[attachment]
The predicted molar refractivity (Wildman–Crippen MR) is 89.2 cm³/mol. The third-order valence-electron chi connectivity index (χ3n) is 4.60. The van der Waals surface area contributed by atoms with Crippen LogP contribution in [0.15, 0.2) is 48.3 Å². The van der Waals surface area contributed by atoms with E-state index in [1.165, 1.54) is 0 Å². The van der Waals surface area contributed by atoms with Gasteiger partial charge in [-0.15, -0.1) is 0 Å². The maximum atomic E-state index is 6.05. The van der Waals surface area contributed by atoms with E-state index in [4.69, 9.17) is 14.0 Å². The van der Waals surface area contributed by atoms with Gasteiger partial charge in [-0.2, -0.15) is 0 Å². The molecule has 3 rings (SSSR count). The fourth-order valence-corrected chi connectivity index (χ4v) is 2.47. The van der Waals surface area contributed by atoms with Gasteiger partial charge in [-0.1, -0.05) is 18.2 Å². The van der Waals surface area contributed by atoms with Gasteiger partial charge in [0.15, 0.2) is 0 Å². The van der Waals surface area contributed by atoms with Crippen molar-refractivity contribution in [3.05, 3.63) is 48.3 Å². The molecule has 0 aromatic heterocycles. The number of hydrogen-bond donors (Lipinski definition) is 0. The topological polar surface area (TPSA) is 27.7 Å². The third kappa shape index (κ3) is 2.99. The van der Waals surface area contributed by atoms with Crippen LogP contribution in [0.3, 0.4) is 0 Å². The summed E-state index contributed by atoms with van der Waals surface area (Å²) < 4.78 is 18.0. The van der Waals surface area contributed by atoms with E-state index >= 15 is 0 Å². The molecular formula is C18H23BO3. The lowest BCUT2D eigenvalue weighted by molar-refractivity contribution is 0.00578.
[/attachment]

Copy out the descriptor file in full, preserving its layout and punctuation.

The predicted molar refractivity (Wildman–Crippen MR) is 89.2 cm³/mol. The third-order valence-electron chi connectivity index (χ3n) is 4.60. The van der Waals surface area contributed by atoms with Crippen LogP contribution in [0.15, 0.2) is 48.3 Å². The van der Waals surface area contributed by atoms with E-state index in [1.165, 1.54) is 0 Å². The van der Waals surface area contributed by atoms with Gasteiger partial charge in [-0.15, -0.1) is 0 Å². The maximum atomic E-state index is 6.05. The van der Waals surface area contributed by atoms with E-state index in [4.69, 9.17) is 14.0 Å². The van der Waals surface area contributed by atoms with Gasteiger partial charge in [-0.2, -0.15) is 0 Å². The molecule has 3 rings (SSSR count). The fourth-order valence-corrected chi connectivity index (χ4v) is 2.47. The van der Waals surface area contributed by atoms with Gasteiger partial charge in [-0.1, -0.05) is 18.2 Å². The van der Waals surface area contributed by atoms with Gasteiger partial charge in [0.15, 0.2) is 0 Å². The van der Waals surface area contributed by atoms with Crippen molar-refractivity contribution in [3.05, 3.63) is 48.3 Å². The molecule has 0 aromatic heterocycles. The number of hydrogen-bond donors (Lipinski definition) is 0. The topological polar surface area (TPSA) is 27.7 Å². The third kappa shape index (κ3) is 2.99. The van der Waals surface area contributed by atoms with Crippen LogP contribution in [0.3, 0.4) is 0 Å². The summed E-state index contributed by atoms with van der Waals surface area (Å²) < 4.78 is 18.0. The van der Waals surface area contributed by atoms with E-state index >= 15 is 0 Å². The molecular formula is C18H23BO3. The lowest BCUT2D eigenvalue weighted by molar-refractivity contribution is 0.00578.